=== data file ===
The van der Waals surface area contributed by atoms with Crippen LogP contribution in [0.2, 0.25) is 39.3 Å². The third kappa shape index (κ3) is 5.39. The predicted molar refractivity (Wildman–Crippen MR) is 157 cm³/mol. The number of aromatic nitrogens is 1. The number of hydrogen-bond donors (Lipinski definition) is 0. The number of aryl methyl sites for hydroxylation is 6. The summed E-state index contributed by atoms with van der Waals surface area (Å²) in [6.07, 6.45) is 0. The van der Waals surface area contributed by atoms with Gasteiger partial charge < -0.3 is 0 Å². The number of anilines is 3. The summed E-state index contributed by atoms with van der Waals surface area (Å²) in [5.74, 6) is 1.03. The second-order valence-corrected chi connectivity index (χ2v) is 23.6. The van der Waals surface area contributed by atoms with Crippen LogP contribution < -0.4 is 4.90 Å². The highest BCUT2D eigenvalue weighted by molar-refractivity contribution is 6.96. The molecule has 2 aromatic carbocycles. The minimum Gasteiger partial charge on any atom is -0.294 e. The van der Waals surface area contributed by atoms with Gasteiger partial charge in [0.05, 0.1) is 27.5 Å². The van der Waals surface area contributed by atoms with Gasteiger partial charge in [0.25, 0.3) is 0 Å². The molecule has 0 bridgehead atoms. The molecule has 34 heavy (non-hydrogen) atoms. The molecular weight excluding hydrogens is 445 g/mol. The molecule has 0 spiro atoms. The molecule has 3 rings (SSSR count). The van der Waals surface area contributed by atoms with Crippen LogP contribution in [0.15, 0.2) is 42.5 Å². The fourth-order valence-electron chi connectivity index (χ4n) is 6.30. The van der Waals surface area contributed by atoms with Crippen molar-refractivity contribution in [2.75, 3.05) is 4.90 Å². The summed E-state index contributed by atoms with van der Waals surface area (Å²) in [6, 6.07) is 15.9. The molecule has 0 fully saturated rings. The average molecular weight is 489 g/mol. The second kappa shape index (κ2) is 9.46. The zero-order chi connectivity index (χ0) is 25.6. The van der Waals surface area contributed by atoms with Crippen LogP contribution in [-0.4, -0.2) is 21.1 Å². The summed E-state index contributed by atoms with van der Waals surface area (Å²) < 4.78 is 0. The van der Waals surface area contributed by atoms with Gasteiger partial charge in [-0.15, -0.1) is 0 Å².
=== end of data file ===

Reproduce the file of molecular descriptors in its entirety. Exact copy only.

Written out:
The van der Waals surface area contributed by atoms with Crippen LogP contribution in [0.2, 0.25) is 39.3 Å². The third kappa shape index (κ3) is 5.39. The predicted molar refractivity (Wildman–Crippen MR) is 157 cm³/mol. The number of aromatic nitrogens is 1. The number of hydrogen-bond donors (Lipinski definition) is 0. The number of aryl methyl sites for hydroxylation is 6. The summed E-state index contributed by atoms with van der Waals surface area (Å²) in [6.07, 6.45) is 0. The van der Waals surface area contributed by atoms with Gasteiger partial charge < -0.3 is 0 Å². The number of anilines is 3. The summed E-state index contributed by atoms with van der Waals surface area (Å²) in [5.74, 6) is 1.03. The second-order valence-corrected chi connectivity index (χ2v) is 23.6. The van der Waals surface area contributed by atoms with Crippen LogP contribution < -0.4 is 4.90 Å². The highest BCUT2D eigenvalue weighted by molar-refractivity contribution is 6.96. The molecule has 2 aromatic carbocycles. The minimum Gasteiger partial charge on any atom is -0.294 e. The van der Waals surface area contributed by atoms with Gasteiger partial charge in [0.05, 0.1) is 27.5 Å². The van der Waals surface area contributed by atoms with Gasteiger partial charge in [0.25, 0.3) is 0 Å². The molecule has 0 bridgehead atoms. The molecule has 34 heavy (non-hydrogen) atoms. The molecular weight excluding hydrogens is 445 g/mol. The molecule has 0 spiro atoms. The molecule has 3 rings (SSSR count). The van der Waals surface area contributed by atoms with Crippen LogP contribution in [0.15, 0.2) is 42.5 Å². The fourth-order valence-electron chi connectivity index (χ4n) is 6.30. The van der Waals surface area contributed by atoms with Crippen molar-refractivity contribution in [2.75, 3.05) is 4.90 Å². The summed E-state index contributed by atoms with van der Waals surface area (Å²) in [6, 6.07) is 15.9. The molecule has 0 fully saturated rings. The average molecular weight is 489 g/mol. The second kappa shape index (κ2) is 9.46. The zero-order chi connectivity index (χ0) is 25.6. The van der Waals surface area contributed by atoms with Crippen LogP contribution in [-0.4, -0.2) is 21.1 Å². The summed E-state index contributed by atoms with van der Waals surface area (Å²) < 4.78 is 0. The van der Waals surface area contributed by atoms with Gasteiger partial charge in [-0.15, -0.1) is 0 Å².